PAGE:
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Marjan Persuh; Priming with flash-lag illusion is percept-dependent. Invest. Ophthalmol. Vis. Sci. 2018;59(9):1293.
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© ARVO (1962-2015); The Authors (2016-present)
In priming, a presentation of one stimulus, the prime, affects the processing of a subsequent stimulus, the target. An influential proposal suggests that response priming depends on physical characteristics of the stimulus. We tested this hypothesis using a well-characterized flash-lag illusion: when a static stimulus is briefly presented in alignment with a moving stimulus, it is perceived as lagging behind it. This illusion is especially well suited for testing the hypotheses about priming for the following reasons: (1) it is very robust, (2) a large body of literature suggests that it is a high-level cognitive illusion and (3) it shows a strong dissociation between physical and perceived location.
Twelve participants were recruited from The City University of New York and participated in the study after giving informed consent. To prime for location, two horizontal bars, moving downwards or upwards were presented at the center of the CRT monitor. A dot was then flashed between the bars. When bars were moving downwards, dot position was perceived above the bar and vice versa. Participants made speeded responses to targets, which followed primes and consisted of two static horizontal bars with dot positioned above or below them. If response priming is based on physical characteristics of the stimulus no priming would be expected because the dot in the prime stimulus was spatially aligned with the bars. To test whether the moving bars alone influence reaction times to targets, we included a control condition (no prime) in which only moving bars were presented.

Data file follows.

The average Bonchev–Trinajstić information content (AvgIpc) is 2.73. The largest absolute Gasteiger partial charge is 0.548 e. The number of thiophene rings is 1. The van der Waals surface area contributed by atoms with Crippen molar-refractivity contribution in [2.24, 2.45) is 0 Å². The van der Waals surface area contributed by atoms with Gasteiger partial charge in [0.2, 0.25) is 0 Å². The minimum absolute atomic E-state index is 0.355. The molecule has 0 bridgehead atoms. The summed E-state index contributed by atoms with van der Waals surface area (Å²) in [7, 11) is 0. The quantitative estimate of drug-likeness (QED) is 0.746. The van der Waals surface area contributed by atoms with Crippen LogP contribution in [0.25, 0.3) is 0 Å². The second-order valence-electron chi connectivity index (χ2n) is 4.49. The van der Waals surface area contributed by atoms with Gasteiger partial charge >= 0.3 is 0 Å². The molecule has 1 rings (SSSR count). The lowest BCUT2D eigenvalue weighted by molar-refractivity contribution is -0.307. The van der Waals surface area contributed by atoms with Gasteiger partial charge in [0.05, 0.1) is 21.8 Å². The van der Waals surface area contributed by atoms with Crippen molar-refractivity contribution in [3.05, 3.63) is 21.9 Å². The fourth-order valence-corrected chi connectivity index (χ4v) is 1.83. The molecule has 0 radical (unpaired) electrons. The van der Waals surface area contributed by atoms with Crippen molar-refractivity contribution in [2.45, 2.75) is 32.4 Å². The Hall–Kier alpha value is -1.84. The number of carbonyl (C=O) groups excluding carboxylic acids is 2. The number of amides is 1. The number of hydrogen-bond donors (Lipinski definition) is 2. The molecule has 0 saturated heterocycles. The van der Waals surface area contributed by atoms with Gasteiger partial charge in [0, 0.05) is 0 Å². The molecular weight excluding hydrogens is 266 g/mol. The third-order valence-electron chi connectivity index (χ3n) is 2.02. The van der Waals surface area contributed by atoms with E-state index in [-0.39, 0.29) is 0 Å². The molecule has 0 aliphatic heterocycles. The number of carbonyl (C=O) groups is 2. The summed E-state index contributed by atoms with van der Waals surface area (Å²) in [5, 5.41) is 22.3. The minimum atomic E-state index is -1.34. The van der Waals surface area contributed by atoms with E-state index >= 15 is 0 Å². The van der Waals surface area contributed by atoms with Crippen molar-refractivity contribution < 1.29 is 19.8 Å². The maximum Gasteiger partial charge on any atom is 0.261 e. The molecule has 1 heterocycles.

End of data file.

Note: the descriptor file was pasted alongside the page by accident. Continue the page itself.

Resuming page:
Our data demonstrated strong location priming; there was no priming for moving bars alone (control). ANOVA revealed a significant prime presence and congruency interaction (p = .001), showing that the difference between incongruent (M = 454 ms, SEM = 22 ms) and congruent trials (M = 418 ms, SEM = 22 ms) was significant only when the prime was present. Priming effects in the absence of prime (control) were not significant.
Contrary to the influential model of response priming, our data show that location priming with flash-lag illusion depends on the percept, not the physical stimulus. Because flash-lag illusion is considered a high-level cognitive phenomenon, our data further suggest that visual system rapidly computes perceptual quality of the stimulus, which can affect even fast motor responses.
This is an abstract that was submitted for the 2018 ARVO Annual Meeting, held in Honolulu, Hawaii, April 29 - May 3, 2018.
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